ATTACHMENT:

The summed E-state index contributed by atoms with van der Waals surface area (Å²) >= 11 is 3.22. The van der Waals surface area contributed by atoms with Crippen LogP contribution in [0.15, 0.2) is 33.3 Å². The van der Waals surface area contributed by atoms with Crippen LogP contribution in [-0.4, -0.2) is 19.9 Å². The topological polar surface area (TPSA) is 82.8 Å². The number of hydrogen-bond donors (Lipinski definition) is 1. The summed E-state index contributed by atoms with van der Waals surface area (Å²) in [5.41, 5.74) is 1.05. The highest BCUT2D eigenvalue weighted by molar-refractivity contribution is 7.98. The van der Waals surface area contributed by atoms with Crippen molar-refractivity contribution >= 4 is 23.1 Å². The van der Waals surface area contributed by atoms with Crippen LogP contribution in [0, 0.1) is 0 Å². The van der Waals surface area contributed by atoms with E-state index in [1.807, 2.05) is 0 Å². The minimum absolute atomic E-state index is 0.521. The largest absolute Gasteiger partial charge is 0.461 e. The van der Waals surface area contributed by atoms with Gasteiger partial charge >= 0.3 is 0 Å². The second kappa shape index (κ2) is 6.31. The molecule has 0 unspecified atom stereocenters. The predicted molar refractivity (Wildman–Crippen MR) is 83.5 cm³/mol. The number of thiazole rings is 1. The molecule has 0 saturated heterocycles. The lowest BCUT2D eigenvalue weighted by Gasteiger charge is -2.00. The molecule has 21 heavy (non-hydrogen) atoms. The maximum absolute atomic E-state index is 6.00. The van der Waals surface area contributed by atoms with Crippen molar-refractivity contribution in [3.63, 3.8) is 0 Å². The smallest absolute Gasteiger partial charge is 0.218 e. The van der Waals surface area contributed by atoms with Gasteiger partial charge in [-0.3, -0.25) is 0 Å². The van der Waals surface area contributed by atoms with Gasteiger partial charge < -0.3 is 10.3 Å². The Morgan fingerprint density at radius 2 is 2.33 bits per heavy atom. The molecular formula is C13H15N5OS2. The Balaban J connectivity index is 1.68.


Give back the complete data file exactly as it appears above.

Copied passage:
The summed E-state index contributed by atoms with van der Waals surface area (Å²) >= 11 is 3.22. The van der Waals surface area contributed by atoms with Crippen LogP contribution in [0.15, 0.2) is 33.3 Å². The van der Waals surface area contributed by atoms with Crippen LogP contribution in [-0.4, -0.2) is 19.9 Å². The topological polar surface area (TPSA) is 82.8 Å². The number of hydrogen-bond donors (Lipinski definition) is 1. The summed E-state index contributed by atoms with van der Waals surface area (Å²) in [5.41, 5.74) is 1.05. The highest BCUT2D eigenvalue weighted by molar-refractivity contribution is 7.98. The van der Waals surface area contributed by atoms with Crippen molar-refractivity contribution >= 4 is 23.1 Å². The van der Waals surface area contributed by atoms with Crippen LogP contribution in [0, 0.1) is 0 Å². The van der Waals surface area contributed by atoms with E-state index in [1.807, 2.05) is 0 Å². The minimum absolute atomic E-state index is 0.521. The largest absolute Gasteiger partial charge is 0.461 e. The van der Waals surface area contributed by atoms with Gasteiger partial charge >= 0.3 is 0 Å². The second kappa shape index (κ2) is 6.31. The molecule has 0 unspecified atom stereocenters. The predicted molar refractivity (Wildman–Crippen MR) is 83.5 cm³/mol. The number of thiazole rings is 1. The molecule has 0 saturated heterocycles. The lowest BCUT2D eigenvalue weighted by Gasteiger charge is -2.00. The molecule has 21 heavy (non-hydrogen) atoms. The maximum absolute atomic E-state index is 6.00. The van der Waals surface area contributed by atoms with Crippen molar-refractivity contribution in [3.63, 3.8) is 0 Å². The smallest absolute Gasteiger partial charge is 0.218 e. The van der Waals surface area contributed by atoms with Gasteiger partial charge in [-0.3, -0.25) is 0 Å². The van der Waals surface area contributed by atoms with Gasteiger partial charge < -0.3 is 10.3 Å². The Morgan fingerprint density at radius 2 is 2.33 bits per heavy atom. The molecular formula is C13H15N5OS2. The Balaban J connectivity index is 1.68.